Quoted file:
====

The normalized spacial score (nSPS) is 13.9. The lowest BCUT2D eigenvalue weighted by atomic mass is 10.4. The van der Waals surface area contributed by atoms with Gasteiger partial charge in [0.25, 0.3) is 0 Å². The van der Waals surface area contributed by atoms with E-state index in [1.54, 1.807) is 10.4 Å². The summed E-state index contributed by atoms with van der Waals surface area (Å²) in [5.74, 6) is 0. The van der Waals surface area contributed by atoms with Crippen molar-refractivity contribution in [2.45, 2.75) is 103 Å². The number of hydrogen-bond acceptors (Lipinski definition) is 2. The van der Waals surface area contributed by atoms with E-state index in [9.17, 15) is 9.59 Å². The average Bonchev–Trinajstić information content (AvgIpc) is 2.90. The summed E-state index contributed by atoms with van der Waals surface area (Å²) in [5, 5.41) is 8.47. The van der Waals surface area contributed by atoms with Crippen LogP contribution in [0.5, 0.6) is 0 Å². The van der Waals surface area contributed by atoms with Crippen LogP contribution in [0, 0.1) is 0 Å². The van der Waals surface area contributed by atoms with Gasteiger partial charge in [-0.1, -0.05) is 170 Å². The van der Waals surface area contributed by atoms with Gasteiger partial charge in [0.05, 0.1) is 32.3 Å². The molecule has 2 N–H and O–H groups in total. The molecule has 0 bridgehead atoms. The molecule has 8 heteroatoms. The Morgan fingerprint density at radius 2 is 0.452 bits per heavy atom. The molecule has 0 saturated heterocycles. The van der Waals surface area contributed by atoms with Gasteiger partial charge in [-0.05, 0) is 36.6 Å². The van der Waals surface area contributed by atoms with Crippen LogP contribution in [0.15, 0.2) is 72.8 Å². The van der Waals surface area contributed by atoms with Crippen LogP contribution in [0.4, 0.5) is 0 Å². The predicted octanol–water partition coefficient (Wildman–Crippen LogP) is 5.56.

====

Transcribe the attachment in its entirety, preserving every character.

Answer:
The normalized spacial score (nSPS) is 13.9. The lowest BCUT2D eigenvalue weighted by atomic mass is 10.4. The van der Waals surface area contributed by atoms with Gasteiger partial charge in [0.25, 0.3) is 0 Å². The van der Waals surface area contributed by atoms with E-state index in [1.54, 1.807) is 10.4 Å². The summed E-state index contributed by atoms with van der Waals surface area (Å²) in [5.74, 6) is 0. The van der Waals surface area contributed by atoms with Crippen molar-refractivity contribution in [2.45, 2.75) is 103 Å². The number of hydrogen-bond acceptors (Lipinski definition) is 2. The van der Waals surface area contributed by atoms with E-state index in [9.17, 15) is 9.59 Å². The average Bonchev–Trinajstić information content (AvgIpc) is 2.90. The summed E-state index contributed by atoms with van der Waals surface area (Å²) in [5, 5.41) is 8.47. The van der Waals surface area contributed by atoms with Crippen LogP contribution in [0.5, 0.6) is 0 Å². The van der Waals surface area contributed by atoms with Crippen LogP contribution in [0, 0.1) is 0 Å². The van der Waals surface area contributed by atoms with Gasteiger partial charge in [-0.1, -0.05) is 170 Å². The van der Waals surface area contributed by atoms with Gasteiger partial charge in [0.05, 0.1) is 32.3 Å². The molecule has 2 N–H and O–H groups in total. The molecule has 0 bridgehead atoms. The molecule has 8 heteroatoms. The Morgan fingerprint density at radius 2 is 0.452 bits per heavy atom. The molecule has 0 saturated heterocycles. The van der Waals surface area contributed by atoms with Gasteiger partial charge in [-0.05, 0) is 36.6 Å². The van der Waals surface area contributed by atoms with Crippen LogP contribution in [0.15, 0.2) is 72.8 Å². The van der Waals surface area contributed by atoms with Crippen LogP contribution in [0.4, 0.5) is 0 Å². The predicted octanol–water partition coefficient (Wildman–Crippen LogP) is 5.56.